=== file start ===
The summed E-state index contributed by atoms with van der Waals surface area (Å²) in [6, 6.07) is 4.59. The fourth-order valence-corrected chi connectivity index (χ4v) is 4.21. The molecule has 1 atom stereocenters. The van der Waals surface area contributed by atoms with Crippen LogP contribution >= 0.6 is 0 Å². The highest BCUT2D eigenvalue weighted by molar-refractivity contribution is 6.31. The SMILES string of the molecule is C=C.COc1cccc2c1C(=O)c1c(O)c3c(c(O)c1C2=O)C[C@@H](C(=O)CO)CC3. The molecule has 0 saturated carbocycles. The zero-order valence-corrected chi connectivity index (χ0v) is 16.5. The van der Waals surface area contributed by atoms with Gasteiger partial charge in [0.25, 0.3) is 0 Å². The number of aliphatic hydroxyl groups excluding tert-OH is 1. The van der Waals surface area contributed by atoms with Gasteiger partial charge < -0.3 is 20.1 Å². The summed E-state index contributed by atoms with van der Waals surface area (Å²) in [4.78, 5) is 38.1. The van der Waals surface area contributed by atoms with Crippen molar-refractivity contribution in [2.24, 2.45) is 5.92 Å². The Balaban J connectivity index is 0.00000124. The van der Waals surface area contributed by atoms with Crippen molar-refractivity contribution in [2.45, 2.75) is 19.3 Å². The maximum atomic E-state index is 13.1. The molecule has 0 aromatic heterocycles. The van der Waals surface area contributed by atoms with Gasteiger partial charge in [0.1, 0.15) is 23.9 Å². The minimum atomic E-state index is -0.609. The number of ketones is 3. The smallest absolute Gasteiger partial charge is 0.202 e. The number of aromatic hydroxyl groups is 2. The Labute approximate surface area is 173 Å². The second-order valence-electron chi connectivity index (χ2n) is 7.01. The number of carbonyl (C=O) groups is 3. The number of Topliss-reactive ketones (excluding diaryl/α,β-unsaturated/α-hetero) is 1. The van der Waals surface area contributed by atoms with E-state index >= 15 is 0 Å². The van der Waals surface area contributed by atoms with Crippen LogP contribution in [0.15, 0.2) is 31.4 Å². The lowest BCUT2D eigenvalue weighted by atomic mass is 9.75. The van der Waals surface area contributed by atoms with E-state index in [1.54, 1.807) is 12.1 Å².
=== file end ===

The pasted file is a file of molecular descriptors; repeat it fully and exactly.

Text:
The summed E-state index contributed by atoms with van der Waals surface area (Å²) in [6, 6.07) is 4.59. The fourth-order valence-corrected chi connectivity index (χ4v) is 4.21. The molecule has 1 atom stereocenters. The van der Waals surface area contributed by atoms with Crippen LogP contribution >= 0.6 is 0 Å². The highest BCUT2D eigenvalue weighted by molar-refractivity contribution is 6.31. The SMILES string of the molecule is C=C.COc1cccc2c1C(=O)c1c(O)c3c(c(O)c1C2=O)C[C@@H](C(=O)CO)CC3. The molecule has 0 saturated carbocycles. The zero-order valence-corrected chi connectivity index (χ0v) is 16.5. The van der Waals surface area contributed by atoms with Gasteiger partial charge in [0.25, 0.3) is 0 Å². The number of aliphatic hydroxyl groups excluding tert-OH is 1. The van der Waals surface area contributed by atoms with Gasteiger partial charge < -0.3 is 20.1 Å². The summed E-state index contributed by atoms with van der Waals surface area (Å²) in [4.78, 5) is 38.1. The van der Waals surface area contributed by atoms with Crippen molar-refractivity contribution in [2.24, 2.45) is 5.92 Å². The Balaban J connectivity index is 0.00000124. The van der Waals surface area contributed by atoms with Crippen molar-refractivity contribution in [2.45, 2.75) is 19.3 Å². The maximum atomic E-state index is 13.1. The molecule has 0 aromatic heterocycles. The van der Waals surface area contributed by atoms with Gasteiger partial charge in [0.1, 0.15) is 23.9 Å². The minimum atomic E-state index is -0.609. The number of ketones is 3. The smallest absolute Gasteiger partial charge is 0.202 e. The number of aromatic hydroxyl groups is 2. The Labute approximate surface area is 173 Å². The second-order valence-electron chi connectivity index (χ2n) is 7.01. The number of carbonyl (C=O) groups is 3. The number of Topliss-reactive ketones (excluding diaryl/α,β-unsaturated/α-hetero) is 1. The van der Waals surface area contributed by atoms with E-state index >= 15 is 0 Å². The van der Waals surface area contributed by atoms with Crippen LogP contribution in [0.15, 0.2) is 31.4 Å². The lowest BCUT2D eigenvalue weighted by atomic mass is 9.75. The van der Waals surface area contributed by atoms with E-state index in [1.54, 1.807) is 12.1 Å².